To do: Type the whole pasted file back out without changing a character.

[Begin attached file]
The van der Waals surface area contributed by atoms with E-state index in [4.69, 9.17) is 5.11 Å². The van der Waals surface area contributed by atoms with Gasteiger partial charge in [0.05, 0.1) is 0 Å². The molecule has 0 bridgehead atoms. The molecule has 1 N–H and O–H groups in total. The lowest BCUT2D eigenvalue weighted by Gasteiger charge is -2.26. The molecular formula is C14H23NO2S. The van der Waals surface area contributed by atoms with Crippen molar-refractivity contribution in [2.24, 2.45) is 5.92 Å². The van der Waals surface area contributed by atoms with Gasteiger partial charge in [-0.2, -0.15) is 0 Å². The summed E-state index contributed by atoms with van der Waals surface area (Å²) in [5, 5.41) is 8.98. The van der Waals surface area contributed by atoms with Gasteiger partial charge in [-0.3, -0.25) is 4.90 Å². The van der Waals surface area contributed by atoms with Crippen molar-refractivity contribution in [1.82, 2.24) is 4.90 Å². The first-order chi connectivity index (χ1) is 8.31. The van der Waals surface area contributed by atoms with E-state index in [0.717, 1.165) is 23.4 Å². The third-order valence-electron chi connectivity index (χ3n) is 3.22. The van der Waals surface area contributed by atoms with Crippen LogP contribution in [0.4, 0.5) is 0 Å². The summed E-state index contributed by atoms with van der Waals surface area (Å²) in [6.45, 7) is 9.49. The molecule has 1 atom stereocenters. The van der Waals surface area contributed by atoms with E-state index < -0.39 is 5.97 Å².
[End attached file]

The van der Waals surface area contributed by atoms with E-state index in [4.69, 9.17) is 5.11 Å². The van der Waals surface area contributed by atoms with Gasteiger partial charge in [0.05, 0.1) is 0 Å². The molecule has 0 bridgehead atoms. The molecule has 1 N–H and O–H groups in total. The lowest BCUT2D eigenvalue weighted by Gasteiger charge is -2.26. The molecular formula is C14H23NO2S. The van der Waals surface area contributed by atoms with Crippen molar-refractivity contribution in [2.24, 2.45) is 5.92 Å². The van der Waals surface area contributed by atoms with Gasteiger partial charge in [-0.2, -0.15) is 0 Å². The summed E-state index contributed by atoms with van der Waals surface area (Å²) in [5, 5.41) is 8.98. The van der Waals surface area contributed by atoms with Gasteiger partial charge in [-0.3, -0.25) is 4.90 Å². The van der Waals surface area contributed by atoms with Crippen molar-refractivity contribution in [1.82, 2.24) is 4.90 Å². The first-order chi connectivity index (χ1) is 8.31. The van der Waals surface area contributed by atoms with E-state index in [0.717, 1.165) is 23.4 Å². The third-order valence-electron chi connectivity index (χ3n) is 3.22. The van der Waals surface area contributed by atoms with Crippen LogP contribution in [0.4, 0.5) is 0 Å². The summed E-state index contributed by atoms with van der Waals surface area (Å²) in [6.45, 7) is 9.49. The molecule has 1 atom stereocenters. The van der Waals surface area contributed by atoms with E-state index < -0.39 is 5.97 Å².